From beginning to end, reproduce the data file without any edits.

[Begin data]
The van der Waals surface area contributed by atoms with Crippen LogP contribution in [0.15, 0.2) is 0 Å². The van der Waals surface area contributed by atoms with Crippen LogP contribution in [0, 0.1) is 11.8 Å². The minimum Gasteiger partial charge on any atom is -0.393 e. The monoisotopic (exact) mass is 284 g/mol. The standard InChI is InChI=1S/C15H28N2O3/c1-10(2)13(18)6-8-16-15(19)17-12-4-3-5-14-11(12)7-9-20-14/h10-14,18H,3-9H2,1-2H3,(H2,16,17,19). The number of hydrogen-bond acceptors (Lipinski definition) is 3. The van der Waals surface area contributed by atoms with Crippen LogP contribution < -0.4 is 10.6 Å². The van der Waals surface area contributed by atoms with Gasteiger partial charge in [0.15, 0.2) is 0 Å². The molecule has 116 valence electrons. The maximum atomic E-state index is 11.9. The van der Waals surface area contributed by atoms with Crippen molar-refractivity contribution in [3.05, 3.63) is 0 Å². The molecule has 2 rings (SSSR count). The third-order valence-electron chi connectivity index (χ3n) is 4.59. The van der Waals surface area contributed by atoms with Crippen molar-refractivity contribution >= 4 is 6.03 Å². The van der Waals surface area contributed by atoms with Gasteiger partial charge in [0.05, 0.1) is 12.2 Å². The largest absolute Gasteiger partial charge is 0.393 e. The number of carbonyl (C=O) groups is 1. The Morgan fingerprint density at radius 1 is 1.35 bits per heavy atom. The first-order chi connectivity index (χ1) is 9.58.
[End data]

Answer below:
The van der Waals surface area contributed by atoms with Crippen LogP contribution in [0.15, 0.2) is 0 Å². The van der Waals surface area contributed by atoms with Crippen LogP contribution in [0, 0.1) is 11.8 Å². The minimum Gasteiger partial charge on any atom is -0.393 e. The monoisotopic (exact) mass is 284 g/mol. The standard InChI is InChI=1S/C15H28N2O3/c1-10(2)13(18)6-8-16-15(19)17-12-4-3-5-14-11(12)7-9-20-14/h10-14,18H,3-9H2,1-2H3,(H2,16,17,19). The number of hydrogen-bond acceptors (Lipinski definition) is 3. The van der Waals surface area contributed by atoms with Crippen LogP contribution < -0.4 is 10.6 Å². The van der Waals surface area contributed by atoms with Gasteiger partial charge in [0.15, 0.2) is 0 Å². The molecule has 116 valence electrons. The maximum atomic E-state index is 11.9. The van der Waals surface area contributed by atoms with Crippen molar-refractivity contribution in [3.05, 3.63) is 0 Å². The molecule has 2 rings (SSSR count). The third-order valence-electron chi connectivity index (χ3n) is 4.59. The van der Waals surface area contributed by atoms with Crippen molar-refractivity contribution >= 4 is 6.03 Å². The van der Waals surface area contributed by atoms with Gasteiger partial charge in [0.05, 0.1) is 12.2 Å². The largest absolute Gasteiger partial charge is 0.393 e. The number of carbonyl (C=O) groups is 1. The Morgan fingerprint density at radius 1 is 1.35 bits per heavy atom. The first-order chi connectivity index (χ1) is 9.58.